This week’s Star Letter came from Robert Drury and his response to: Time to cut down off-putting mortgage industry jargon and keep it simple – Bamford.
It’s refreshing to see an article that talks about what I’ve been a huge advocate of for years.
The need to ‘keep things simple’ has always been important to me when talking to my clients, and even more so now as I am new to the brokering community but with 18 years’ experience as a mortgage adviser working for high street lenders.
Much as regulation is vitally important to our business, we need to be mindful of our customers’ needs and requirements.
Many a time I have sat down with a customer who has brought in piles of mortgage paperwork, sat in front of me and in answer to my opening line: ‘Tell me about your mortgage’. They can’t.
They don’t know what their original KFI (Key Facts Illustration) tells them about their ERC (early repayment charge), if they had an HLC (higher lending charge), what their original LTV (loan to value) was, what their new APR (annual percentage rate) is and what the FCA (Financial Conduct Authority) and FOS (Financial Ombudsman Service) can do for them.
Let me put it another way. I always take my car to the same local garage I’ve been going to for years.
They give me great service, M.O.T. my car and service it on a regular basis.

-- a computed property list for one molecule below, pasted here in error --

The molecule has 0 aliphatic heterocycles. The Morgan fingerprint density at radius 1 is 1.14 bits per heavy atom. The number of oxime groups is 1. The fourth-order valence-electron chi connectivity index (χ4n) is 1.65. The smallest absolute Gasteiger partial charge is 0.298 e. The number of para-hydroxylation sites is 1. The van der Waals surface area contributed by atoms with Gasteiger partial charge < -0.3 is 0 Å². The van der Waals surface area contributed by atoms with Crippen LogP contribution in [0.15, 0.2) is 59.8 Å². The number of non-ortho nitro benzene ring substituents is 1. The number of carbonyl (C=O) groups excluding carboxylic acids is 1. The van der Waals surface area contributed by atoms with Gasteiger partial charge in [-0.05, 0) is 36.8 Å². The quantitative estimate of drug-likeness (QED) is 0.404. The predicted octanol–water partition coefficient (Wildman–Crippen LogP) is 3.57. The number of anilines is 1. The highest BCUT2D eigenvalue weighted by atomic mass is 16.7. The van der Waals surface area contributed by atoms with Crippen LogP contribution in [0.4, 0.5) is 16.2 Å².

If something needs mending, they explain it to me in language I understand: ‘Robert, if I don’t mend this you won’t be able to steer properly when you turn right around the roundabout’. I understand the issue and trust my garage to do the job.
It should be the same with people’s largest financial transaction. I think like this: ‘If my clients were to be interviewed a month after coming in to see me about their mortgage, what would they probably remember?
That they had borrowed a large amount of money over a long period of time, that they were going to have to pay a certain amount of money every month for a certain length of time, and then maybe what they would incur as a penalty if they were fortunate enough to win the lottery and repay their mortgage in full.
Even at this basic level I believe more customers would be in a better-informed position than they are at present.
Finally, as with me and my garage man, if we speak plain, simple English to our clients then they will trust us and will be able to tell me about their mortgage in the future.
I agree – the time to speak simply is now.